If you are not fond of numbers or working in Accounting, chances are you are hardly a fan of bookkeeping, either. Adopting some best practices and habits as early as possible, however, is key to steering clear of costly errors when it comes to keeping track of your financial records.
Why You Need to Record Your Process
If you are a small business owner, it is very likely that most of your financial dealings take place in your head, rather than on a piece of paper or a program on your office computer. You are very good at remembering which suppliers are still waiting for your payment, or the customers that need to be covered. You do not require special software skills or rely on your internet connection and system stability to ensure the smooth running of your business affairs.
This also has its disadvantages as well. When your process is not set in stone, surprises are bound to happen, you tend to forget about important paperwork, and targets might be easily missed. If you want to ensure a steady profit, avoid the seasonal ups and downs, have clear visibility of your long-term goals, and stay out of trouble with revenue agencies, then you need to handle your money better. Here are some tips to help you navigate your small business in a neater way.
Plan Your Expenses
Plan, plan, plan. Planning is at the heart of proper bookkeeping. And planning does not only apply to this week’s expenses. You need to have a spending strategy for at least a year ahead, or maybe even a few. What is going to bite off a huge chunk of your resources in the observable future? A facility upgrade? Office equipment that is screaming “Replace me!”, or new machinery and personnel, required for a smooth work process?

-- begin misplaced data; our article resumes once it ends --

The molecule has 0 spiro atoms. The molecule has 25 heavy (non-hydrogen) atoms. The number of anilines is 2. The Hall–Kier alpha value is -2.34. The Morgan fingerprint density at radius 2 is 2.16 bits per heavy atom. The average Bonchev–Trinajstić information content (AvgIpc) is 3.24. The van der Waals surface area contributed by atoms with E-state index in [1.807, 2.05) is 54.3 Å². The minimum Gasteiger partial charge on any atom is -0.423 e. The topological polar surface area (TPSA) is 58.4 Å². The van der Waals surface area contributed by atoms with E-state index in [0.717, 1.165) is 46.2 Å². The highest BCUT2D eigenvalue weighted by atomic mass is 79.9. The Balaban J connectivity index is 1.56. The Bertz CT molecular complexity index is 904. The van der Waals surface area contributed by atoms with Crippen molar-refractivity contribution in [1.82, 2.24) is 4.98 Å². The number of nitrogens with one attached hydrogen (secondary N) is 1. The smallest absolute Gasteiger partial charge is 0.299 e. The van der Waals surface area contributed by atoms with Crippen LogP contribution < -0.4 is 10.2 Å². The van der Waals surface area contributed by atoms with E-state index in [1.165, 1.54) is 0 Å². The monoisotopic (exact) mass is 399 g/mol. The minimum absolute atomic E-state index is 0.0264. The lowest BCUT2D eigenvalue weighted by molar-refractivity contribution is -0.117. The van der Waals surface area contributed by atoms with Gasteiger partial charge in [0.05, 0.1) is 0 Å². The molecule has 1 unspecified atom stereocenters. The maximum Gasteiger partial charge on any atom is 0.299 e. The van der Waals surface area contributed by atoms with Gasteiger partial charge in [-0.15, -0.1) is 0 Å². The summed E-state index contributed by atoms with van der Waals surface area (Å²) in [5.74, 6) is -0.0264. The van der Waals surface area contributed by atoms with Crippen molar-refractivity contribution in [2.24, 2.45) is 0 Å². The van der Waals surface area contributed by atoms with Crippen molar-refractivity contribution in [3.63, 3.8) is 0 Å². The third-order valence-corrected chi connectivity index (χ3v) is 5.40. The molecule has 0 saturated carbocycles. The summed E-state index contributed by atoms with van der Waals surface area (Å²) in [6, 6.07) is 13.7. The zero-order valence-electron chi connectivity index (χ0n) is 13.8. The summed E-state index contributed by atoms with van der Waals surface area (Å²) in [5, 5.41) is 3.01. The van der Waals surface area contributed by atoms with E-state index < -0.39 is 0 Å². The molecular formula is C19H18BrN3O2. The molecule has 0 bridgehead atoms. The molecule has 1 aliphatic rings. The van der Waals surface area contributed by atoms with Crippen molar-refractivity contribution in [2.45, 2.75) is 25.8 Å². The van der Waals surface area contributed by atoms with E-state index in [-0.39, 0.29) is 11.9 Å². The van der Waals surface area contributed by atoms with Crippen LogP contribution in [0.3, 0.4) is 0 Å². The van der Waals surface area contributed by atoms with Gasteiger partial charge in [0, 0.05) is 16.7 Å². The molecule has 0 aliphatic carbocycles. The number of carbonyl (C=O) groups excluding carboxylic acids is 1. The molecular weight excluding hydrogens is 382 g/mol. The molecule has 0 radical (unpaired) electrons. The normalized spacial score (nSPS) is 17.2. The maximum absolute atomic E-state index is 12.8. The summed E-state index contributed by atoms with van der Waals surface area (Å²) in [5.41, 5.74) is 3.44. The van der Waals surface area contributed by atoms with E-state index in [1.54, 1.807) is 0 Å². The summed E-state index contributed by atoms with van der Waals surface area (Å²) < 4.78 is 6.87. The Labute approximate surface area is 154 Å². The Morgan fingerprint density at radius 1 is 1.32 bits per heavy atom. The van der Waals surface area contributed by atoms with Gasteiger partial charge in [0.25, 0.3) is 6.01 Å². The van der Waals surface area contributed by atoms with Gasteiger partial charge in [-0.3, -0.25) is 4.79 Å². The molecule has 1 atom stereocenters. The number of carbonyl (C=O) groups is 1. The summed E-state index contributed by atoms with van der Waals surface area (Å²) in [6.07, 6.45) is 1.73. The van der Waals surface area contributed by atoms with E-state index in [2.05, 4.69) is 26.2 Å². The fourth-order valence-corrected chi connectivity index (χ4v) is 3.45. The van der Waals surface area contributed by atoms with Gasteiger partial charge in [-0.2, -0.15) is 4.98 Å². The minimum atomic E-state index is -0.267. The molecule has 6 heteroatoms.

Analyze your ability to spend money on each of these things during different periods of time over the year. Prioritize. See which expense should come first, and which one can wait. Make sure you don’t find yourself short on cash during slow months.
Keep Track of Your Money
Expenses can be really difficult to trace, unless you take the time to put down each occasion when that happens. If you need an incentive, just think of all the tax write-offs you are probably missing out on by not tracking where your money goes.
If you want a clear history of company expenditures, a business credit card would do the trick and keep the history in one place, especially if you make sure you make your payments on time. (You can read more about bookkeeping types here.) Keeping track of business coffee meetings, lunches and events with customers would also come in handy, since you will have all the records of this kind of expenses in your tax statements, should you be audited.
Your Deposits Have Origin Too
Whether it’s a notebook in your back pocket, or some fancy software on your office computer, you need to be able to track down all the deposits in your business bank account.
Why? Because you don’t want to pay tax on that loan you got to cover your expenses off season, or the money that left your personal savings account in order to upgrade your company software. Make sure you can prove the origin of all your transaction history, so that you don’t part with money that didn’t come from profit.
You Need to Be Prepared for Taxes
You are all too familiar with how much and when you need to pay in taxes. Setting aside money every now and again will make a lot of difference when the time comes to do so.
You will not only avoid excessive stress and penalties for late tax payment, if you don’t have to set aside a huge chunk of money all at once, this can make the process a lot less painful.
Take Care of Your Invoices
Deal with invoices promptly and efficiently. If you fail to pay on time or skip an invoice entirely, this is going to hurt your revenue. If you are short of time to track your bills, hire somebody to do it for you.
If an invoice remains unpaid, set up a process to deal with the situation. Make a phone call or propose prolonged deadlines compensated by extra fees. Set up payment notifiation in cases where you need to cover an invoice every couple of months. Remember that all penalties, stemming from late payments, mean you have to let more cash go out, instead of in.